The portal mirrors Yahoo's partnership with Seven Media Group for Yahoo7, in that it pulls in original content from both Microsoft and PBL's various print and digital properties. Still, Ninemsn offers a number of distinct search advantages. For example, the www.ninemsn.com.au homepage is what Australian users see when they exit their Windows Live Hotmail accounts, and it's also the default page setting for Australian Internet Explorer 7 users.
The Poker-style Secret Search promotion is linked to every search query. Each time a user searches, three cards (from a set of five) will flip over to reveal various prizes in the upper navigation bar. If all three cards match, the user wins said prize. Prizes are awarded in 15-minute windows through the end of July.
Secret Search comes shortly after Microsoft launched Cashback in the U.S., which offers Live Search users cash back for every product they search for (and eventually buy) on the engine. The promotion is also in the vein of the Live Search Club campaign Microsoft launched in May 2007, which used a combination of casual games and prizes to entice searchers to use Live Search.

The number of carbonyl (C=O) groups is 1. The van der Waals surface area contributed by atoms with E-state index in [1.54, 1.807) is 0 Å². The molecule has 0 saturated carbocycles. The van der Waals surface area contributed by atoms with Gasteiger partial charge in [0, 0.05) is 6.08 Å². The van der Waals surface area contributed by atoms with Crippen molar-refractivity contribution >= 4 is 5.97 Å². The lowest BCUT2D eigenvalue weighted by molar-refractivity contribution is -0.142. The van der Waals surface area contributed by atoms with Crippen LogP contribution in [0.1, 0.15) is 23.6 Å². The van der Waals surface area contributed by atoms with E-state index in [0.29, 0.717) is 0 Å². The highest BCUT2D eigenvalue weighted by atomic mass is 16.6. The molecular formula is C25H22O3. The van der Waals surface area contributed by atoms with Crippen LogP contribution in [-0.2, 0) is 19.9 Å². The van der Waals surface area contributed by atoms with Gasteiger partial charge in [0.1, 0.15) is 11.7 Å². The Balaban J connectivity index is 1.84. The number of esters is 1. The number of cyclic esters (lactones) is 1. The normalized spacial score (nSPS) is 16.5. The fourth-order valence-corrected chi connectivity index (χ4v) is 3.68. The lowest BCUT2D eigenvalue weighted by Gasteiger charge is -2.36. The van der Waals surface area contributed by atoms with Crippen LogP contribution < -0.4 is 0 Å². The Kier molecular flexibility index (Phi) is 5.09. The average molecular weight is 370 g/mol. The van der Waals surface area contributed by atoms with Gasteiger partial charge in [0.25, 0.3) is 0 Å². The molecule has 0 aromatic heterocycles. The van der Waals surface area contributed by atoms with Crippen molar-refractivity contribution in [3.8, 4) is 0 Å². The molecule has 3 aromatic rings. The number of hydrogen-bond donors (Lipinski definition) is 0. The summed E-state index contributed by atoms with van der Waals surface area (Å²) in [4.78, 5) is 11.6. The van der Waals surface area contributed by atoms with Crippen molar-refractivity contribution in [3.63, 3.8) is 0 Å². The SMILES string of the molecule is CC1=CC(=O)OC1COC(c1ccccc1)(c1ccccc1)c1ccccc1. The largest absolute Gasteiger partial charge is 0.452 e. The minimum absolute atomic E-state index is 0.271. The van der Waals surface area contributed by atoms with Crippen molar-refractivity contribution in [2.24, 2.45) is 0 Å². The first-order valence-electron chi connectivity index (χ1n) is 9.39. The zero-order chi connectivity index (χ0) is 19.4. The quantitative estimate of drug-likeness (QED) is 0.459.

The tactics show that Microsoft isn't afraid of trying unorthodox solutions to increase search traffic. And while critics have scoffed at the campaigns, saying that Microsoft is simply "paying" for more market share, the Live Search Club promo was particularly effective. Last year, data from Compete showed a 67% spike in Live Search queries from May to June 2007, and a 48% jump year-over-year.
And Ninemsn, which has been plagued with declining traffic (unique monthly visits were down 13% in May, per comScore) and a slew of executive departures, can use all of the boosts to traffic and search market share it can get. Some five senior executives have resigned within the past three months, including CEO Tony Faure, who's slated to leave in August.